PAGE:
Even when I first found part-time work in early 2010, I never got a hint of a congratulatory response from anyone. It was and still is always followed by "why don't you find more work at ...". Perhaps the Swedes I know are more sheltered then most? They're not really friends with other "foreigners" and plainly don't understand how hard it is.

But I digress. The pull of conformity in Sweden is without a doubt much stronger than in the States (where rebellion is often praised). Women working is the norm in Sweden, and the sentiments of Swedes to that notion is much stronger, to the point of automatic judgement! At least that's the Sweden I know and live in.

Do I like it? Absolutely not! I generally think it's no ones business but the couple's and I especially HATE IT when people quote feminism!!! Feminism is about respecting women's choices -- not expecting others to abide by someone elses ideals!

If I chose to be a SAHM (stay-at-home-mom) in sunny California, I wouldn't get half the judgement I get a part-time worker here. People there are too busy to worry about what anyone else is doing!
14:27 February 23, 2012 by bloor west
@Baned : well said. It¨s about women being able to make choices and having those choices respected. Reading these posts I am baffled by how people assume their circumstances and values are the only ones that count. You know, I have a Master's degree and had a well-paying office job. TOGETHER WITH MY HUSBAND, I made a conscious choice to choose a new career path that involves working part-time (and earning a hell of a lot less money) for the next few years so I can spend more time with our children. He's happy with it, I'm happy with it, and my kids are happy with it (trust me, they are THRILLED to be picked up early a few days a week). So @Swedepea how can this be selfish?
17:00 February 23, 2012 by stateohio905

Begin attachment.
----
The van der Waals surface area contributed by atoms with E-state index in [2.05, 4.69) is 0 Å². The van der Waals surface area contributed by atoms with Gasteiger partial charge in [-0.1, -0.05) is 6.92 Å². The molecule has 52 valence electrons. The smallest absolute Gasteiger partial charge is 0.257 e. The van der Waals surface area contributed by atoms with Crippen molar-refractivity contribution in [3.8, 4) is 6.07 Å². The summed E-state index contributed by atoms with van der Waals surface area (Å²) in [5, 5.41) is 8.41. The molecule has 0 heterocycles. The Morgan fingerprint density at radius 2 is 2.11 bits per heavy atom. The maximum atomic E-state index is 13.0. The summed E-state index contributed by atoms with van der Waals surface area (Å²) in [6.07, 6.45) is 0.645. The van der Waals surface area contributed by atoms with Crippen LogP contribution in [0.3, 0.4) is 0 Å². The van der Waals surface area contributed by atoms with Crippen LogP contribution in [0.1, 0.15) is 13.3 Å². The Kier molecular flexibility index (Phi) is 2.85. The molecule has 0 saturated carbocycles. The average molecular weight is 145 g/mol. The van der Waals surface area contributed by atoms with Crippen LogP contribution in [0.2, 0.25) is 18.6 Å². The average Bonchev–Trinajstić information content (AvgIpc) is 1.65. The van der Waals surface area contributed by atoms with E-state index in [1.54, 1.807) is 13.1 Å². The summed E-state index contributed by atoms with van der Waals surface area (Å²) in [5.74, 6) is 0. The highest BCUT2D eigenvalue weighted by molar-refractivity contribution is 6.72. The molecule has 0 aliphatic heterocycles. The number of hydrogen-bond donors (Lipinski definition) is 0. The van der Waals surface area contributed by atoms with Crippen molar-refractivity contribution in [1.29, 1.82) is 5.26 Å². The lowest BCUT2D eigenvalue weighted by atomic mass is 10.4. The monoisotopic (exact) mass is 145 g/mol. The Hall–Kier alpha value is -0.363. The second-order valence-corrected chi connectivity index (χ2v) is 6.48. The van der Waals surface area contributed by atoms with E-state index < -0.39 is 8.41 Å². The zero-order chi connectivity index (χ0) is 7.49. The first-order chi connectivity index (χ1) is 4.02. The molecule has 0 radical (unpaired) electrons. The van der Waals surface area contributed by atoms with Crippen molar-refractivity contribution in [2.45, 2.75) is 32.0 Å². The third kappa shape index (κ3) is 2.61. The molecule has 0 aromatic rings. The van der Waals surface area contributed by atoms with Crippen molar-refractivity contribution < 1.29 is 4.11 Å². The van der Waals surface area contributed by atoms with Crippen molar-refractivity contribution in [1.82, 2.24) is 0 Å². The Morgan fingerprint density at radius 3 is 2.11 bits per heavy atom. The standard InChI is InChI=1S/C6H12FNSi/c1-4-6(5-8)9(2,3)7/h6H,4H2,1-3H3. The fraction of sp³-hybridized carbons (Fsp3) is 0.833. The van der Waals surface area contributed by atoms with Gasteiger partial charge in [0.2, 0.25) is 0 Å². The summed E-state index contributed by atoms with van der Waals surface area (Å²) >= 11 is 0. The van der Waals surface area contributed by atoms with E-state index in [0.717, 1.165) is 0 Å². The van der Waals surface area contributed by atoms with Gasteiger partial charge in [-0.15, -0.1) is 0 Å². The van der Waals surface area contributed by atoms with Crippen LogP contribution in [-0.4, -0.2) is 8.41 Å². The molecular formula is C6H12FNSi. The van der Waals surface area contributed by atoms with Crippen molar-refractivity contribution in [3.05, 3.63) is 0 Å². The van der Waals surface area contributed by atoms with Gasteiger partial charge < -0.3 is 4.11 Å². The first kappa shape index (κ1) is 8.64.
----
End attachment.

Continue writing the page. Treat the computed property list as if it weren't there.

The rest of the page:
@bloor west.

Thank you, may be you should write in TL instead of Rebecca. Her opinions and observations do not help anybody, foreigners or Swedes. Your experience is more inspiring.
19:45 February 23, 2012 by stenhuggaren
I am thinking bloor west and Rebecca are one and the same person.
12:29 February 24, 2012 by bloor west
@stenhuggaren Ha ha ha. Yes, this article struck a chord with me as you can see. And if it hadn't been for Rebecca's Christmas article, your last comment might not have offended me!
19:53 February 24, 2012 by SwedePea
@ bloor west: I have no problem with your situation. You've chosen to still help the household by working part-time and it's great that you can spend more time with your kids by picking them up early. BUT the woman that wrote this article was coming off as 1) not working AT ALL and 2) her kids weren't going to dagis and getting the social time they need with other kids, they were just home with her all day. I don't think that's healthy for the children OR the mother. Also, if the writer didn't want her motives or values questioned, she shouldn't be a writer. People WILL disagree, simple as that. I dislike outdated parenting methods (like hers) and I don't see myself as being selfish for wanting to contribute money to the household AND be a mother simultaneously. My grandmother did it, my mother did it, and so will I. You don't have to choose one or the other, welcome to the 21st century Bloor.
20:42 February 24, 2012 by skogsbo
I think it's quite Swedish for both parents to pull their weight, it also sets a good role model for kids of either sex. Our kids mormor went 50/50 in putting funds into a family business venture in 1970 with her husband, although technically they had bothered getting married yet, you just would have seen that in many other western countries. Both her daughters are now business owners, our kids will probably do same, it better to aspire to that, than push out kids, then tell everyone how being a housewife is like a full time job!
07:00 February 25, 2012 by jomamas
There need be nothing said, let alone an article written about a mother who wants to stay home with her children or keep a home.